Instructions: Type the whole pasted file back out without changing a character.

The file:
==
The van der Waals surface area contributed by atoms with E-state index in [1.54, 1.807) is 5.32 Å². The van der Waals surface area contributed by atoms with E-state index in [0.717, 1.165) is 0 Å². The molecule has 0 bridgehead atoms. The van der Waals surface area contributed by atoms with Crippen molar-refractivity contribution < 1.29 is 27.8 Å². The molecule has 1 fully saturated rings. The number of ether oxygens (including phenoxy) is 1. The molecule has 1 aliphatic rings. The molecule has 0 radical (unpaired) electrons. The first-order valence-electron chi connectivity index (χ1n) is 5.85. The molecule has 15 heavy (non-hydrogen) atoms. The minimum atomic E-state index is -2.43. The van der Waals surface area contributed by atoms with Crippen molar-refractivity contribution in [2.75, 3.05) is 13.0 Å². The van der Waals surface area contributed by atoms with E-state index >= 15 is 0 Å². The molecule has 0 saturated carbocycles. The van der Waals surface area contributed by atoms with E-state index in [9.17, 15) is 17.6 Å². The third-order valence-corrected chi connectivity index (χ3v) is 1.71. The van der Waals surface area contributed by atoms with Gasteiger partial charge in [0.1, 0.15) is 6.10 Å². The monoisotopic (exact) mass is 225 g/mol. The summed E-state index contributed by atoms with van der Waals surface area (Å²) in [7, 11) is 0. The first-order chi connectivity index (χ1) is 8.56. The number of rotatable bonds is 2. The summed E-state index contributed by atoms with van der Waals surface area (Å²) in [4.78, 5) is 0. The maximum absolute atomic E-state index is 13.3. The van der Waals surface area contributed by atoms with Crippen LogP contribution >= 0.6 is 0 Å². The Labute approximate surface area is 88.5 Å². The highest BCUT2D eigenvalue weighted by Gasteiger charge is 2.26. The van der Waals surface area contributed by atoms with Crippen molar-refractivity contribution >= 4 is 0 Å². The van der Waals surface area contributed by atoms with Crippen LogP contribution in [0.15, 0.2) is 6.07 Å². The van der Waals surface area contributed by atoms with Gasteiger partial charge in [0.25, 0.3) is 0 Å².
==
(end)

The van der Waals surface area contributed by atoms with E-state index in [1.54, 1.807) is 5.32 Å². The van der Waals surface area contributed by atoms with E-state index in [0.717, 1.165) is 0 Å². The molecule has 0 bridgehead atoms. The van der Waals surface area contributed by atoms with Crippen molar-refractivity contribution < 1.29 is 27.8 Å². The molecule has 1 fully saturated rings. The number of ether oxygens (including phenoxy) is 1. The molecule has 1 aliphatic rings. The molecule has 0 radical (unpaired) electrons. The first-order valence-electron chi connectivity index (χ1n) is 5.85. The molecule has 15 heavy (non-hydrogen) atoms. The minimum atomic E-state index is -2.43. The van der Waals surface area contributed by atoms with Crippen molar-refractivity contribution in [2.75, 3.05) is 13.0 Å². The van der Waals surface area contributed by atoms with E-state index >= 15 is 0 Å². The molecule has 0 saturated carbocycles. The van der Waals surface area contributed by atoms with E-state index in [9.17, 15) is 17.6 Å². The third-order valence-corrected chi connectivity index (χ3v) is 1.71. The van der Waals surface area contributed by atoms with Gasteiger partial charge in [0.1, 0.15) is 6.10 Å². The monoisotopic (exact) mass is 225 g/mol. The summed E-state index contributed by atoms with van der Waals surface area (Å²) in [7, 11) is 0. The first-order chi connectivity index (χ1) is 8.56. The number of rotatable bonds is 2. The summed E-state index contributed by atoms with van der Waals surface area (Å²) in [4.78, 5) is 0. The maximum absolute atomic E-state index is 13.3. The van der Waals surface area contributed by atoms with Crippen LogP contribution >= 0.6 is 0 Å². The Labute approximate surface area is 88.5 Å². The highest BCUT2D eigenvalue weighted by Gasteiger charge is 2.26. The van der Waals surface area contributed by atoms with Crippen molar-refractivity contribution >= 4 is 0 Å². The van der Waals surface area contributed by atoms with Crippen LogP contribution in [0.15, 0.2) is 6.07 Å². The van der Waals surface area contributed by atoms with Gasteiger partial charge in [0.25, 0.3) is 0 Å².